Associate Dean (Research)
Katharine A. Pearson Chair in Civil Society and Public Policy in the Faculties of Law and of Arts
New Chancellor Day Hall
3644 Peel Street
Canada H3A 1W9
daniel.weinstock2 [at] mcgill.ca (Email)
"COVID-19 Q&A: Daniel Weinstock on ethics, social distancing and reopening elementary schools." McGill Reporter, 28 April 2020.
"Quebec’s surprisingly conservative approach to cannabis." Policy Options Politiques, 21 November 2019.
Professor Daniel Weinstock's research interests have spanned widely across a wide range of topics in contemporary moral and political philosophy – from the just management of ethnocultural and religious diversity in modern liberal democracies, to state policy with respect to children, families, and educational institutions.
His main research interests at present have to do with the problem of health equity, and with issues of justice and inclusion as they arise in the organization of modern cities.
The guiding thread of his research has been to connect philosophical and ethical argument with institutional reasoning. It is marked by the firm conviction that moral and political philosophers have paid insufficient attention to the institutional parameters that both enable and constrain the realization of normative ideals. His areas of expertise also include the politics of language and identity, democracy, citizenship, and pluralism.
He joined McGill’s Faculty of Law in August 2012, and was director of the McGill Institute for Health and Social Policy from 2013 to 2020. He was appointed Katharine A. Pearson Chair in Civil Society and Public Policy in the Faculties of Law and of Arts on June 2020, for a seven year mandate. He started a three-year mandate as the Faculty's Associate Dean (Research) in September 2021.
Professor Daniel Weinstock has published many articles on the ethics of nationalism, problems of justice and stability in multinational states, the foundations of international ethics, and the accommodation of cultural and moral diversity within liberal democratic societies. He has also been an active participant in public policy in Québec, having been a member from 1997 to 1999 of a Ministry of Education working group on religion in public schools, and from 2003 to 2008, the founding director of Quebec’s Public Health Ethics Committee.
Professor Weinstock is a prize fellow of the Pierre Elliott Trudeau Foundation (2004), and a recipient of the André-Laurendeau Prize given by the Association canadienne-française pour l’avancement des sciences (2008). A James McGill Professor from 2014 to 2020, he was awarded the 2017 Charles Taylor Prize for Excellence in Policy Research by the Broadbent Institute.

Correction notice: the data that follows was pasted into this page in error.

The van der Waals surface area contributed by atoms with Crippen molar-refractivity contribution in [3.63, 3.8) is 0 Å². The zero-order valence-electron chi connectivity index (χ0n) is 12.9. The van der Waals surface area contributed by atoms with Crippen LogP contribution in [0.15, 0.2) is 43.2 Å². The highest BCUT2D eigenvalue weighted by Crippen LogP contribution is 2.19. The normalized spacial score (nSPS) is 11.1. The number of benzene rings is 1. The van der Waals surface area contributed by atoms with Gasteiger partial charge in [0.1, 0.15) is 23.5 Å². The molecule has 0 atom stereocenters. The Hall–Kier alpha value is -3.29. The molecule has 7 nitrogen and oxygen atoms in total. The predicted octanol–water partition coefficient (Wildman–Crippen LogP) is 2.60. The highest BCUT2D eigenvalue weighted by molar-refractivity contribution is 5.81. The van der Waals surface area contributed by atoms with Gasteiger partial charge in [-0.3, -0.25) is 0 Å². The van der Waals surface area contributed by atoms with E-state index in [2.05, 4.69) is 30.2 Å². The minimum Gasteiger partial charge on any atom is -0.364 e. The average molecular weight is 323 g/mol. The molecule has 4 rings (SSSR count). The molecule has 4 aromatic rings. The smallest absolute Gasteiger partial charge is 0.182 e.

Previously a Professor of Philosophy at the Université de Montréal, Daniel Weinstock held Canadian Research Chair on Ethics and Political Philosophy. He was also the director of the Research Centre on Ethics at Université de Montréal (CRÉUM) for many years. He is also a member of Centre d'études ethniques des universités montréalaises (Université de Montréal).
He studied under Charles Taylor, and at Harvard University, he also studied under John Rawls. Professor Daniel Weinstock holds a DPhil in philosophy (Oxford), an MA in political philosophy, and a BA in French literature and political philosophy (McGill).
Peer-reviewed journal articles
- “A Harm Reduction Approach to the Ethical Management of the COVID-19 Pandemic.” Public Health Ethics, Volume 13, Issue 2, July 2020. Pages 166–175.
- “Are Immunity Licenses Just?” American Journal of Bioethics, Volume 20, 2020 - Issue 7. With Vardit Ravitsky.
- “Disagreement, Unenforceability, and Harm Reduction.” Health Care Analysis, Volume 28, October 2020. Pages 314–323.
Chapters in edited collections or other volumes
- “Cities, psychosis, and social defeat.” In LJ Kirmayer, CM Worthman, S Kitayama, R Lemelson, CA Cummings, eds. Culture, Mind, and Brain. Emerging Concepts, Models, and Applications. Cambridge University Press. 2020. With Firrhaana Sayanvala, Lisa Bornstein, Suparna Choudhury, Jai Shah, and Ian Gold.
- “Liberalism and Language Policy in ‘Mere Number’ Cases”. In Y Peled and D Weinstock, eds. Language Ethics. McGill-Queens Press. 2020.
- “Overcoming Toleration?” In Rainer Forst, ed. Toleration, power and the right to justification. Rainer Forst in dialogue. University of Manchester Press. 2020.
- “Should Immunity Licenses Be an Ingredient in Our Policy Response to COVID-19?” In CM Flood, V MacDonnell, J Philpott, S Thériault and S Venkatapuram, eds. Vulnerable. The Law, Policy and Ethics of COVID-19. University of Ottawa Press. 2020.
- Interpreting Modernity: Essays on the Work of Charles Taylor. McGill-Queens University Press. 2020. Edited with Jacob T. Levy and Jocelyn Maclure.
- Language Ethics. McGill-Queens University Press. 2020. Edited with Yael Peled.
Areas of interest
Social and political philosophy; ethics of public policy; ethics of nationalism; foundations of international ethics politics of language and identity; democracy, citizenship, and pluralism; justice in multinational states; accommodation of cultural and moral diversity in democratic societies